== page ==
Don't let the Bad Beer Bugs Bite
New insights into why some bacteria, but not others, spoil our beer
Many spoilage events in the beer industry are due to Lactic acid bacteria (LAB). While many bacteria are susceptible to hop extracts and do not grow well in beer, some strains have acquired resistance to hop-derived compounds.
Genetic and genomics studies have previously identified resistance genes (horA and horC) that confer resistance to hop extracts and promote growth in beer. While brewers and researchers routinely test and find hop resistance genes in commonly found LAB species, it is unclear whether they are present in rarer species. One way to learn about resistance mechanisms to hops is to identify new beer spoilage species (of the LAB kind) and define their resistance genes.
Isolation of a new bacterial strain, responsible for beer spoilage
A new study by Umegatani and authors (2021) sought to investigate new emerging and less common LAB species. The rationale for their work was that by cataloguing new species and identifying their resistance gene complements, brewers are better equipped to deal with beer infection and spoilage. Let's see what they found!
The authors focused on an infected pilsner-type beer and managed to isolate a bacterium deemed to be responsible for spoilage. The strain, Lactobacillus nagelii strain ABBC668, was isolated using common microbiology techniques, after which the authors sequenced the 16D rDNA region in the bacterial chromosome.
The 16S rDNA region is highly conserved (present in most bacteria) but is variable due to random mutations that researchers use to discriminate between bacterial species or strains. When researchers compared the sequence of this particular strain to those of thousands of others (using a database and searching algorithm), they discovered that it was L. nagelii (The sequence was most closely related to one found in another known L. nagelii strain). Given that L. nagelii is not commonly known to spoil beer but slow fermentation of other beverages, the authors set out to genetically characterise this strain and learn more about its biology or properties.
First, the authors grew their strain (ABBC668 from here on) in beers containing or lacking hop extracts. Importantly, they used related strains not found in beers as controls to assess whether the ability of ABBC668 to spoil bacteria was due to its specific ability to grow in hopped beers. These experiments made it clear that ABBC668 but not the other two related strains could grow in beer with hops. Importantly, without hops present, all three strains grew well. These results indicate that the ability of ABBC668 to spoil beer is because it can grow in hopped beer.
The question then became, what determines resistance to hops in ABBC668? For this, the authors decided to focus on known resistance genes (HorA and HorC) and ask whether these commonly found genes are present in ABBC668 and the other strains. Polymerase Chain Reaction (PCR) experiments in which researchers can specifically test for the presence/absence of gene sequences revealed that ABBC668 contained the HorA gene but lacked HorC. Critically, the other non-beer strains did not harbour any of these genes, thereby explaining resistance to hops in ABBC668 only.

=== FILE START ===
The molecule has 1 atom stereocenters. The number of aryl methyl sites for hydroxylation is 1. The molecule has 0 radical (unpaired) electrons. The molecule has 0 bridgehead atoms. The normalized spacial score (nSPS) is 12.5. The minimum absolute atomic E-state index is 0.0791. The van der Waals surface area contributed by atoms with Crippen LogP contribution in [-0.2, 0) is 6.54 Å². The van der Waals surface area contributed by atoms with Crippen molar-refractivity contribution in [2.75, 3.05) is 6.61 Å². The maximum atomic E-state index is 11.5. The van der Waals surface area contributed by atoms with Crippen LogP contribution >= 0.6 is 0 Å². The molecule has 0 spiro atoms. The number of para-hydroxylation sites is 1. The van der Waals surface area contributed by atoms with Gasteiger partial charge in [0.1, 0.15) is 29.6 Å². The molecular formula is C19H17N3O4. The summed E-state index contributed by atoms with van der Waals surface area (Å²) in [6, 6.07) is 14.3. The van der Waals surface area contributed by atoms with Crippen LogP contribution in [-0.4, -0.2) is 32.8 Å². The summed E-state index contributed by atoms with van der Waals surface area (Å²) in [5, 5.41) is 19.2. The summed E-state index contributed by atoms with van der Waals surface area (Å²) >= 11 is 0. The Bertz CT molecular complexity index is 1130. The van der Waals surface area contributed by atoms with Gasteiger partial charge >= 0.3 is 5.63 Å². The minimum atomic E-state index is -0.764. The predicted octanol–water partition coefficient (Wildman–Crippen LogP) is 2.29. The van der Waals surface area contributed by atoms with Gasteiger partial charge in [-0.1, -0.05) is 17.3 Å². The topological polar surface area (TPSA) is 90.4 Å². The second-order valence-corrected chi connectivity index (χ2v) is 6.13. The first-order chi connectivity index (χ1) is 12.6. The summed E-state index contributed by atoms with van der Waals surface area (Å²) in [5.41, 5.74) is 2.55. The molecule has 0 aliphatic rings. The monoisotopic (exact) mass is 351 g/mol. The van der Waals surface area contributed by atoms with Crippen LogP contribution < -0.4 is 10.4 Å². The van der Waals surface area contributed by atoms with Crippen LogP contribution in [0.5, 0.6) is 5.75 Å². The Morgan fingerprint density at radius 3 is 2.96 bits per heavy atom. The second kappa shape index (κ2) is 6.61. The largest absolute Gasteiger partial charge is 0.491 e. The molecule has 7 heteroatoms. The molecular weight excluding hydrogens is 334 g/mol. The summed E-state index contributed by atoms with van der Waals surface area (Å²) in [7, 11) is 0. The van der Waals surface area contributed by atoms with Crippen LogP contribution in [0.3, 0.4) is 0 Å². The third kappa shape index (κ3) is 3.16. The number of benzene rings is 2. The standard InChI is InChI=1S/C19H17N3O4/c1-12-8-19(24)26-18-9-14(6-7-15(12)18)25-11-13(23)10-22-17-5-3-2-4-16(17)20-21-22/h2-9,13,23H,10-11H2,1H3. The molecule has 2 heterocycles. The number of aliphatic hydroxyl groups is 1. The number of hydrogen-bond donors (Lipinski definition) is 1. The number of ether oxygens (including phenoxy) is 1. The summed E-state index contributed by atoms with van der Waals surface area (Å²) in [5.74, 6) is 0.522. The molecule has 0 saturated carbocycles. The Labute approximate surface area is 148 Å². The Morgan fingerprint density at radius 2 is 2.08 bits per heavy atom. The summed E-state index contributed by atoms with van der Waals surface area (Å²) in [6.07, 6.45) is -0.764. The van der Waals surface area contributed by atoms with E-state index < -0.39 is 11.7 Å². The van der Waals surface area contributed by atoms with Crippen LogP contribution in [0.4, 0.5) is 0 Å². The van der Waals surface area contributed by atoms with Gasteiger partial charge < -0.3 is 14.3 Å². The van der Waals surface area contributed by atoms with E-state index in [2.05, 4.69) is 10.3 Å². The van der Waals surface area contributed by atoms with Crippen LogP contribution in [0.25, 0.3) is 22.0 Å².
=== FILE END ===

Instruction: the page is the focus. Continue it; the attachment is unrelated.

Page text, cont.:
The last exciting experiment I will describe here pertains to stability of resistance genes. In bacteria, drug resistance often is encoded on mobile plasmids, which are small circular DNA molecules that can autonomously replicate and are not essential for survival. Because these plasmids need to reproduce at a cost to the bacterium, one can expect that conditions favour a loss of this plasmid in the absence of selective pressures (here hop compounds).
The authors tested this notion by growing ABBC668 for multiple generations in media that lacked hop extracts. Subsequent PCR-based testing revealed that propagation of ABBC668 in the absence of hops led to the loss of HorA and the plasmid that carries it. These results illustrate that the HorA gene or plasmid is mobile, can work to confer resistance in bacteria, but its maintenance comes at a cost.
Why is this important?
As the authors point out in their work, they were able to identify HorA using a simple PCR on their isolated strains. Given that HorA and HorC appear to be good markers for spoilage bacteria, diagnostic tests, able to detect these hop resistance genes would make a sensitive and straightforward means to identify spoilage potential in your beer. This is important as it would eliminate the need to isolate bacteria, which may not grow in artificial or formulated media.
I hope you enjoyed this read and have a great weekend!
Edgar, the Beerologist.